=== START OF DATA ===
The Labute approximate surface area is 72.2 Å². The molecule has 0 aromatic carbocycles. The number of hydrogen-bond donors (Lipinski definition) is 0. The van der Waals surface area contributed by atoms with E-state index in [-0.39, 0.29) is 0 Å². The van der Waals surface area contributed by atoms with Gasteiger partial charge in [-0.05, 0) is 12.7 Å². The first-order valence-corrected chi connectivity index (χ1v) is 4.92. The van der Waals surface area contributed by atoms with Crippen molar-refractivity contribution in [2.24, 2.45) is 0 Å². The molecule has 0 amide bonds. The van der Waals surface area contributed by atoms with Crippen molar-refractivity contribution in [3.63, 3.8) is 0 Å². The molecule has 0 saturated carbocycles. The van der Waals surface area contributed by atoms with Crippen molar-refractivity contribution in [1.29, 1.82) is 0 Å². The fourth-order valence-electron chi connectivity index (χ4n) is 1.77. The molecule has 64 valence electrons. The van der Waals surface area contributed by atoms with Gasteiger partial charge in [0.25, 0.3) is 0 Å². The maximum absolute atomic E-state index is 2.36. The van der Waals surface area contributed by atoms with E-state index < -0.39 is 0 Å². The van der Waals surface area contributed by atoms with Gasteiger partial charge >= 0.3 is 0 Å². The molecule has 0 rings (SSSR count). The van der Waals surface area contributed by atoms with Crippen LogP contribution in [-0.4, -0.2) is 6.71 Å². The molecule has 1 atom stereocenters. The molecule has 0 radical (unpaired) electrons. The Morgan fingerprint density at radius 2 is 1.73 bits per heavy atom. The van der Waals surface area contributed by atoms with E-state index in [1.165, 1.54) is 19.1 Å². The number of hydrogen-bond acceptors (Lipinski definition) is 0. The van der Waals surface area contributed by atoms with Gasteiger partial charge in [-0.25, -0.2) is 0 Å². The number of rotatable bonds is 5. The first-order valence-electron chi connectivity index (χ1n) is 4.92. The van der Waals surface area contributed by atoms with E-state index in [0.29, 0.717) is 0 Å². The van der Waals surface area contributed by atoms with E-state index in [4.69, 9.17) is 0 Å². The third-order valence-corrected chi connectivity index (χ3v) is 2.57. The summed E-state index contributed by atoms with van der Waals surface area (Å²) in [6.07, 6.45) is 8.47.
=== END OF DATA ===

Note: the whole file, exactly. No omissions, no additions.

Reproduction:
The Labute approximate surface area is 72.2 Å². The molecule has 0 aromatic carbocycles. The number of hydrogen-bond donors (Lipinski definition) is 0. The van der Waals surface area contributed by atoms with E-state index in [-0.39, 0.29) is 0 Å². The van der Waals surface area contributed by atoms with Gasteiger partial charge in [-0.05, 0) is 12.7 Å². The first-order valence-corrected chi connectivity index (χ1v) is 4.92. The van der Waals surface area contributed by atoms with Crippen molar-refractivity contribution in [2.24, 2.45) is 0 Å². The molecule has 0 amide bonds. The van der Waals surface area contributed by atoms with Crippen molar-refractivity contribution in [3.63, 3.8) is 0 Å². The molecule has 0 saturated carbocycles. The van der Waals surface area contributed by atoms with Crippen molar-refractivity contribution in [1.29, 1.82) is 0 Å². The fourth-order valence-electron chi connectivity index (χ4n) is 1.77. The molecule has 64 valence electrons. The van der Waals surface area contributed by atoms with Gasteiger partial charge in [0.25, 0.3) is 0 Å². The maximum absolute atomic E-state index is 2.36. The van der Waals surface area contributed by atoms with E-state index < -0.39 is 0 Å². The van der Waals surface area contributed by atoms with Gasteiger partial charge >= 0.3 is 0 Å². The molecule has 0 rings (SSSR count). The van der Waals surface area contributed by atoms with Crippen LogP contribution in [-0.4, -0.2) is 6.71 Å². The molecule has 1 atom stereocenters. The molecule has 0 radical (unpaired) electrons. The Morgan fingerprint density at radius 2 is 1.73 bits per heavy atom. The van der Waals surface area contributed by atoms with E-state index in [1.165, 1.54) is 19.1 Å². The number of hydrogen-bond acceptors (Lipinski definition) is 0. The van der Waals surface area contributed by atoms with Gasteiger partial charge in [-0.25, -0.2) is 0 Å². The number of rotatable bonds is 5. The first-order valence-electron chi connectivity index (χ1n) is 4.92. The van der Waals surface area contributed by atoms with E-state index in [0.29, 0.717) is 0 Å². The van der Waals surface area contributed by atoms with E-state index in [4.69, 9.17) is 0 Å². The third-order valence-corrected chi connectivity index (χ3v) is 2.57. The summed E-state index contributed by atoms with van der Waals surface area (Å²) in [6.07, 6.45) is 8.47.